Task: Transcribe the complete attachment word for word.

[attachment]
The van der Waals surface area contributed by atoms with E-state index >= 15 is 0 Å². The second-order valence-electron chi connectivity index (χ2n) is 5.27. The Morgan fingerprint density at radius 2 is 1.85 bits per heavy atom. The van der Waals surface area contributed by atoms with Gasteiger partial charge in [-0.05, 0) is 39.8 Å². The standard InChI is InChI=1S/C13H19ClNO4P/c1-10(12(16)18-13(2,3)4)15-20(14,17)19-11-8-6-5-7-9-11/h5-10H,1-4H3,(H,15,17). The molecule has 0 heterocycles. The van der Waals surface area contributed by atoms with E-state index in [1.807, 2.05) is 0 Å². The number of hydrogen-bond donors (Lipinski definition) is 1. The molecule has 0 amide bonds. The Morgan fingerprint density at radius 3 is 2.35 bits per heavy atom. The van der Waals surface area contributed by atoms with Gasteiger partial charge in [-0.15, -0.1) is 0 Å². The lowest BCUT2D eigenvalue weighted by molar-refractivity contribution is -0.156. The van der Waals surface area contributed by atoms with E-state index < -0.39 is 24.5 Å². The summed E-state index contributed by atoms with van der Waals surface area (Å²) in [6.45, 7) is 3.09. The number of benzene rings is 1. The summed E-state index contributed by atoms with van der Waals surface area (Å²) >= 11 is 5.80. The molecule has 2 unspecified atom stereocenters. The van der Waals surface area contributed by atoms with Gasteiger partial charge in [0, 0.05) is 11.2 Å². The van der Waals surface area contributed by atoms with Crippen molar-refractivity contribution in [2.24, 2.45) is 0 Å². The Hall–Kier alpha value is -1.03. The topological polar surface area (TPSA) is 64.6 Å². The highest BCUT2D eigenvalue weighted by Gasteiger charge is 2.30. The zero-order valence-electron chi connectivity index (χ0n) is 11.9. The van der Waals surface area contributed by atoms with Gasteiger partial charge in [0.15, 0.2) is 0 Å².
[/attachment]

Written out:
The van der Waals surface area contributed by atoms with E-state index >= 15 is 0 Å². The second-order valence-electron chi connectivity index (χ2n) is 5.27. The Morgan fingerprint density at radius 2 is 1.85 bits per heavy atom. The van der Waals surface area contributed by atoms with Gasteiger partial charge in [-0.05, 0) is 39.8 Å². The standard InChI is InChI=1S/C13H19ClNO4P/c1-10(12(16)18-13(2,3)4)15-20(14,17)19-11-8-6-5-7-9-11/h5-10H,1-4H3,(H,15,17). The molecule has 0 heterocycles. The van der Waals surface area contributed by atoms with E-state index in [1.807, 2.05) is 0 Å². The number of hydrogen-bond donors (Lipinski definition) is 1. The molecule has 0 amide bonds. The Morgan fingerprint density at radius 3 is 2.35 bits per heavy atom. The van der Waals surface area contributed by atoms with Gasteiger partial charge in [-0.15, -0.1) is 0 Å². The lowest BCUT2D eigenvalue weighted by molar-refractivity contribution is -0.156. The van der Waals surface area contributed by atoms with E-state index < -0.39 is 24.5 Å². The summed E-state index contributed by atoms with van der Waals surface area (Å²) in [6.45, 7) is 3.09. The number of benzene rings is 1. The summed E-state index contributed by atoms with van der Waals surface area (Å²) >= 11 is 5.80. The molecule has 2 unspecified atom stereocenters. The van der Waals surface area contributed by atoms with Gasteiger partial charge in [0, 0.05) is 11.2 Å². The van der Waals surface area contributed by atoms with Crippen molar-refractivity contribution in [2.24, 2.45) is 0 Å². The Hall–Kier alpha value is -1.03. The topological polar surface area (TPSA) is 64.6 Å². The highest BCUT2D eigenvalue weighted by Gasteiger charge is 2.30. The zero-order valence-electron chi connectivity index (χ0n) is 11.9. The van der Waals surface area contributed by atoms with Gasteiger partial charge in [0.15, 0.2) is 0 Å².